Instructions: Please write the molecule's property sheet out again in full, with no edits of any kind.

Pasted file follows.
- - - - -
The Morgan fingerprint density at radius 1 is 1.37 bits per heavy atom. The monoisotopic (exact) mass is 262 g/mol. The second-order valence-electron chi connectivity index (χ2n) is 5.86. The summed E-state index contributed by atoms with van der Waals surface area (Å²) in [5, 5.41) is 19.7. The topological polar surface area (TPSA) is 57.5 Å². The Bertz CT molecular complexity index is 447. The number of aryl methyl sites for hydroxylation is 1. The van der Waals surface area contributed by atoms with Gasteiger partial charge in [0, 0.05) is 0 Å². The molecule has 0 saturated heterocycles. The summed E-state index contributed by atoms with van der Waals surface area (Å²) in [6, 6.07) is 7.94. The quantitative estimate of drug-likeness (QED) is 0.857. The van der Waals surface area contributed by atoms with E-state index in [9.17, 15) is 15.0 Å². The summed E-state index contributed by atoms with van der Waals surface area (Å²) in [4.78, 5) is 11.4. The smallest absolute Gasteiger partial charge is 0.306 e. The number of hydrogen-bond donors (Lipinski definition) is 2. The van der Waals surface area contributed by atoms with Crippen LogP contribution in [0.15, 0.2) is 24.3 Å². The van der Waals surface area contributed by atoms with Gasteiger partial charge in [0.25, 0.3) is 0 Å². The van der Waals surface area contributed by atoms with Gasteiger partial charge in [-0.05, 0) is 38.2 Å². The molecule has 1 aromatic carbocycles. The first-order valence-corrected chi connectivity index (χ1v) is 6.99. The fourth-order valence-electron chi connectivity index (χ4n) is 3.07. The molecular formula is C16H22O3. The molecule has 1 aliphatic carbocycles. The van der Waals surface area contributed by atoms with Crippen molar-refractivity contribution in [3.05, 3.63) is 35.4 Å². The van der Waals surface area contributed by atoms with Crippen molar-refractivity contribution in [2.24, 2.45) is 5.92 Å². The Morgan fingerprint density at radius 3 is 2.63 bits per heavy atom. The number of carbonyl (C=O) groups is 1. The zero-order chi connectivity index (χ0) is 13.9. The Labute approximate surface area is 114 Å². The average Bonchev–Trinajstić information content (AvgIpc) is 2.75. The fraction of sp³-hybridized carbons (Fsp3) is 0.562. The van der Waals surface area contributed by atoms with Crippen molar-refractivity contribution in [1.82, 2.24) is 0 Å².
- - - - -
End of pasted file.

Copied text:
The Morgan fingerprint density at radius 1 is 1.37 bits per heavy atom. The monoisotopic (exact) mass is 262 g/mol. The second-order valence-electron chi connectivity index (χ2n) is 5.86. The summed E-state index contributed by atoms with van der Waals surface area (Å²) in [5, 5.41) is 19.7. The topological polar surface area (TPSA) is 57.5 Å². The Bertz CT molecular complexity index is 447. The number of aryl methyl sites for hydroxylation is 1. The van der Waals surface area contributed by atoms with Gasteiger partial charge in [0, 0.05) is 0 Å². The molecule has 0 saturated heterocycles. The summed E-state index contributed by atoms with van der Waals surface area (Å²) in [6, 6.07) is 7.94. The quantitative estimate of drug-likeness (QED) is 0.857. The van der Waals surface area contributed by atoms with E-state index in [9.17, 15) is 15.0 Å². The summed E-state index contributed by atoms with van der Waals surface area (Å²) in [4.78, 5) is 11.4. The smallest absolute Gasteiger partial charge is 0.306 e. The number of hydrogen-bond donors (Lipinski definition) is 2. The van der Waals surface area contributed by atoms with Crippen LogP contribution in [0.15, 0.2) is 24.3 Å². The van der Waals surface area contributed by atoms with Gasteiger partial charge in [0.25, 0.3) is 0 Å². The van der Waals surface area contributed by atoms with Gasteiger partial charge in [-0.05, 0) is 38.2 Å². The molecule has 1 aromatic carbocycles. The first-order valence-corrected chi connectivity index (χ1v) is 6.99. The fourth-order valence-electron chi connectivity index (χ4n) is 3.07. The molecular formula is C16H22O3. The molecule has 1 aliphatic carbocycles. The van der Waals surface area contributed by atoms with Crippen molar-refractivity contribution in [3.05, 3.63) is 35.4 Å². The van der Waals surface area contributed by atoms with Crippen molar-refractivity contribution in [2.24, 2.45) is 5.92 Å². The Morgan fingerprint density at radius 3 is 2.63 bits per heavy atom. The number of carbonyl (C=O) groups is 1. The zero-order chi connectivity index (χ0) is 13.9. The Labute approximate surface area is 114 Å². The average Bonchev–Trinajstić information content (AvgIpc) is 2.75. The fraction of sp³-hybridized carbons (Fsp3) is 0.562. The van der Waals surface area contributed by atoms with Crippen molar-refractivity contribution in [1.82, 2.24) is 0 Å².